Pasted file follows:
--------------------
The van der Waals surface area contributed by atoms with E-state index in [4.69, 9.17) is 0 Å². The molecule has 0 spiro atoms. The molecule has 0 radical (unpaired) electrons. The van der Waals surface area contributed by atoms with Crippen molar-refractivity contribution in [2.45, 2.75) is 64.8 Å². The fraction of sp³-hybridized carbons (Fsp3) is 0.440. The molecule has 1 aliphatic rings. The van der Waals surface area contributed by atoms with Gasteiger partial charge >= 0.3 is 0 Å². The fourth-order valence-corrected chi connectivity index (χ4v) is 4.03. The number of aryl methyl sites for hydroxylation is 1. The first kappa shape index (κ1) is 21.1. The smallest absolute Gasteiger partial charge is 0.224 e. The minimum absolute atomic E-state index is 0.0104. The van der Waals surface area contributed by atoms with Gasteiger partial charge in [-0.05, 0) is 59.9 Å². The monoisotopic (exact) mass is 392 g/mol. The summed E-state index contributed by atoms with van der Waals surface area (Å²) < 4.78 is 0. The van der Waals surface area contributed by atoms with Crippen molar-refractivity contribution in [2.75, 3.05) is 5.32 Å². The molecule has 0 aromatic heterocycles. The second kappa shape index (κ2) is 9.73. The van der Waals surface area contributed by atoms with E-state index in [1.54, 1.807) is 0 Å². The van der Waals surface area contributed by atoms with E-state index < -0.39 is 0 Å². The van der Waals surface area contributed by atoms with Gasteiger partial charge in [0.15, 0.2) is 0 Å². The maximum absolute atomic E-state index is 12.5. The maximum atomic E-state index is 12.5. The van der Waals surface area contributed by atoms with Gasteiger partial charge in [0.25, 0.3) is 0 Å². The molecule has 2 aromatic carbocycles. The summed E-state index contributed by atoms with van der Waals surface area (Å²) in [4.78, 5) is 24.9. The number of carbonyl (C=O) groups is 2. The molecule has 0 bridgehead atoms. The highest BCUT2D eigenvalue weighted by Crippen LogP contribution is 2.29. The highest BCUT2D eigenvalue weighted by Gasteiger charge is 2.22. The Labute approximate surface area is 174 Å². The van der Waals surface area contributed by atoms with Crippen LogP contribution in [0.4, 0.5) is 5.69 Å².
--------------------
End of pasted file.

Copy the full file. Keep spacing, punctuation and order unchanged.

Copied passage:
The van der Waals surface area contributed by atoms with E-state index in [4.69, 9.17) is 0 Å². The molecule has 0 spiro atoms. The molecule has 0 radical (unpaired) electrons. The van der Waals surface area contributed by atoms with Crippen molar-refractivity contribution in [2.45, 2.75) is 64.8 Å². The fraction of sp³-hybridized carbons (Fsp3) is 0.440. The molecule has 1 aliphatic rings. The van der Waals surface area contributed by atoms with Gasteiger partial charge >= 0.3 is 0 Å². The fourth-order valence-corrected chi connectivity index (χ4v) is 4.03. The number of aryl methyl sites for hydroxylation is 1. The first kappa shape index (κ1) is 21.1. The smallest absolute Gasteiger partial charge is 0.224 e. The minimum absolute atomic E-state index is 0.0104. The van der Waals surface area contributed by atoms with Gasteiger partial charge in [-0.05, 0) is 59.9 Å². The monoisotopic (exact) mass is 392 g/mol. The summed E-state index contributed by atoms with van der Waals surface area (Å²) < 4.78 is 0. The van der Waals surface area contributed by atoms with Crippen molar-refractivity contribution in [2.75, 3.05) is 5.32 Å². The molecule has 0 aromatic heterocycles. The second kappa shape index (κ2) is 9.73. The van der Waals surface area contributed by atoms with E-state index in [1.54, 1.807) is 0 Å². The van der Waals surface area contributed by atoms with E-state index < -0.39 is 0 Å². The van der Waals surface area contributed by atoms with Gasteiger partial charge in [0.15, 0.2) is 0 Å². The maximum absolute atomic E-state index is 12.5. The maximum atomic E-state index is 12.5. The van der Waals surface area contributed by atoms with Gasteiger partial charge in [0.25, 0.3) is 0 Å². The molecule has 2 aromatic carbocycles. The summed E-state index contributed by atoms with van der Waals surface area (Å²) in [4.78, 5) is 24.9. The number of carbonyl (C=O) groups is 2. The molecule has 0 bridgehead atoms. The highest BCUT2D eigenvalue weighted by Crippen LogP contribution is 2.29. The highest BCUT2D eigenvalue weighted by Gasteiger charge is 2.22. The Labute approximate surface area is 174 Å². The van der Waals surface area contributed by atoms with Crippen LogP contribution in [0.4, 0.5) is 5.69 Å².